Business · Cloud · Data

Amazon drives cloud innovation toward the enterprise

 

Amazon continues to drive forward with innovation at a blistering pace. At their annual re:Invent confab, Amazon announced dozens of products to an audience of over 30,000 attendees. There are plenty of newsworthy posts outlining the specific announcements including Amazon’s own re:Invent website. However, there are several announcements that specifically address the growing enterprise demand for cloud computing resources.

INNOVATION AT A RAPID SCALE

One thing that stuck out at the conference was the rate in which Amazon is innovating. Amazon is innovating so fast it is often hard to keep up with the changes. On one hand, it helps Amazon check the boxes when compared against other products. On the other hand, new products like Amazon Rekognition, Polly and Lex demonstrate the level of sophistication that Amazon can bring to market beyond simple infrastructure services. By leveraging their internal expertise in AI and Machine Learning, Amazon’s challenge is one of productizing the solutions.

The sheer number of new, innovative solutions is remarkable but makes it hard to keep track of the best solutions to use for different situations. In addition, it creates a bulging portfolio of services like that of its traditional corporate software competitors.

As an enterprise uses more of Amazon’s products, the fear of lock-in grows. Should this be a concern to either Amazon or potential enterprise customers? Read my post: Is the concept of enterprise lock in a red herring? Lock in is a reality across cloud providers today, not just Amazon. Building solutions for one platform does not provide for easy migration to competing solutions. Innovation is a good thing, but does come at a cost.

DRIVING TOWARD THE EDGE

There are two issues that challenge enterprises evaluating the potential of cloud computing. One challenge is the delivery mechanism. Not all applications are well suited for a centralized cloud-based delivery approach. There are use cases in just about every industry where computing is best suited at the edge. The concept of hybrid cloud computing is one way to address it. At re:Invent, Amazon announced Greengrass which moves the computing capability of Amazon’s Lambda function to a device. At the extreme, Greengrass enables the ability to embed cloud computing functions on a chip.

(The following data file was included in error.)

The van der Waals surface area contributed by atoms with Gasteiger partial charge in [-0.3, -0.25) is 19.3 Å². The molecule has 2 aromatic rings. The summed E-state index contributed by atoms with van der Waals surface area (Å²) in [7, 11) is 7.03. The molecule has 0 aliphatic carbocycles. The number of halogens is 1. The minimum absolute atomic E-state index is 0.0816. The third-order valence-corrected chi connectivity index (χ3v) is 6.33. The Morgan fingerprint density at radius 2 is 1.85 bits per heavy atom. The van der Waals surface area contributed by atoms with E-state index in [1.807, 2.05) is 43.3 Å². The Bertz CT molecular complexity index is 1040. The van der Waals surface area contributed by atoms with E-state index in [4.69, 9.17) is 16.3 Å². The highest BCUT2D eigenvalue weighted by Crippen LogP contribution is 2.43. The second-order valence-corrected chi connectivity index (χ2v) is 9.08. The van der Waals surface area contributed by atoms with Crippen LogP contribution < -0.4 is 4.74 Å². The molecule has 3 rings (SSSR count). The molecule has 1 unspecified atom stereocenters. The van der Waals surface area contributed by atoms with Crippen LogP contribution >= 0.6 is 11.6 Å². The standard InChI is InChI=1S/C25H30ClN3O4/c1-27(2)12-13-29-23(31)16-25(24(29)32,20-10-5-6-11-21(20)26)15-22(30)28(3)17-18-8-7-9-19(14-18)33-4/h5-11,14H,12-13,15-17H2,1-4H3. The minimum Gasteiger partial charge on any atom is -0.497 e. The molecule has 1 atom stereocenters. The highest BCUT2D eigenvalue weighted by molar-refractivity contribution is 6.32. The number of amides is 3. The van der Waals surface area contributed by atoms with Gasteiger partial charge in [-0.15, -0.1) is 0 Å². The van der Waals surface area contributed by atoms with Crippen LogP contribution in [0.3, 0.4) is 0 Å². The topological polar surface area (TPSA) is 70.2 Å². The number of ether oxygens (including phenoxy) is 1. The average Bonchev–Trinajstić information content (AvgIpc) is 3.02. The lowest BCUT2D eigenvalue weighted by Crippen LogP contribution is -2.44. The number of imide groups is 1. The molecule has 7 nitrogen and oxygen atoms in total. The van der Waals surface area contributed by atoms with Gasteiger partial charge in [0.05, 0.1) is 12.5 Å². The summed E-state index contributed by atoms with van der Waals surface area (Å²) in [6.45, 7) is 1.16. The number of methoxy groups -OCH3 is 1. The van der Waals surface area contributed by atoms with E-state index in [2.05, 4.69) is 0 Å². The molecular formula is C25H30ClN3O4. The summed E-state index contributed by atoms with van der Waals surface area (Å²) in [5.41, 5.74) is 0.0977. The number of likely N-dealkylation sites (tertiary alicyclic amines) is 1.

Moving cloud functionality to the edge is one issue. A second perspective is that it signals Amazon’s acknowledgement that not all roads end with public cloud. The reality is that most industries have use cases where centralized cloud computing is simply not an option. One example, of many, is processing at a remote location. Backhauling data to the cloud for processing is not a viable option. In addition, Internet of Things (IoT) is presenting opportunities and challenges for cloud. The combination of Greengrass and, also announced, Snowball Edge extend Amazon’s reach to the edge of the computing landscape.

AS THE SNOWBALL ROLLS DOWNHILL…

As a snowball rolls downhill, it grows in size. Last year, Amazon announced the data storage onboarding appliance, Snowball. Since last year’s re:Invent, Amazon found customers were using Snowball in numbers exceeding expectations. In addition to the sheer number of Snowball devices, customers are moving larger quantities of data onto Amazon’s cloud. Keep in mind it is still faster to move large quantities of data via truck than over the wire. To address this increase in demand, Amazon drove an 18-wheeled semi-truck and trailer on stage to announce Amazon Snowmobile. While everyone thought it was a gimmick, it is quite real. Essentially, Snowmobile is a semi-trailer that houses a massive storage-focused data center. From an enterprise perspective, this addresses one of the core challenges to moving applications to cloud: how to move the data…and lots of it.

IS AMAZON READY FOR ENTERPRISE?